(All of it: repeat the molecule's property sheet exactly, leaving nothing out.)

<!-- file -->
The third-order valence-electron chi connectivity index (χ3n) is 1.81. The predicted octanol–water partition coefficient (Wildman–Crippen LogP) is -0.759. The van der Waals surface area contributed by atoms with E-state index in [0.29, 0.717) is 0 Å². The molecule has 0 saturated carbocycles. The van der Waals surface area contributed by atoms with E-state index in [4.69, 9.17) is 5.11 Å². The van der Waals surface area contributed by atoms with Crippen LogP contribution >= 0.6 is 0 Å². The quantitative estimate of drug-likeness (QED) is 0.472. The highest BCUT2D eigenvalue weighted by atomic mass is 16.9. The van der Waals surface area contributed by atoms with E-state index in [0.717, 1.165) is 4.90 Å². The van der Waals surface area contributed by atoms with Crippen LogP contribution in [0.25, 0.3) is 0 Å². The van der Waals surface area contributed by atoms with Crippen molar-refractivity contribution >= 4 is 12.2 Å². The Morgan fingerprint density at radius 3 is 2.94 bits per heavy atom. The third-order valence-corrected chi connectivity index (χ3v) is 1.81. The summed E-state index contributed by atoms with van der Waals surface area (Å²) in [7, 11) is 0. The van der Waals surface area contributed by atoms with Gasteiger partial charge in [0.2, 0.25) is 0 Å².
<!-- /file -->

The third-order valence-electron chi connectivity index (χ3n) is 1.81. The predicted octanol–water partition coefficient (Wildman–Crippen LogP) is -0.759. The van der Waals surface area contributed by atoms with E-state index in [0.29, 0.717) is 0 Å². The molecule has 0 saturated carbocycles. The van der Waals surface area contributed by atoms with E-state index in [4.69, 9.17) is 5.11 Å². The van der Waals surface area contributed by atoms with Crippen LogP contribution >= 0.6 is 0 Å². The quantitative estimate of drug-likeness (QED) is 0.472. The highest BCUT2D eigenvalue weighted by atomic mass is 16.9. The van der Waals surface area contributed by atoms with E-state index in [0.717, 1.165) is 4.90 Å². The van der Waals surface area contributed by atoms with Crippen LogP contribution in [0.25, 0.3) is 0 Å². The van der Waals surface area contributed by atoms with Crippen molar-refractivity contribution >= 4 is 12.2 Å². The Morgan fingerprint density at radius 3 is 2.94 bits per heavy atom. The third-order valence-corrected chi connectivity index (χ3v) is 1.81. The summed E-state index contributed by atoms with van der Waals surface area (Å²) in [7, 11) is 0. The van der Waals surface area contributed by atoms with Gasteiger partial charge in [0.2, 0.25) is 0 Å².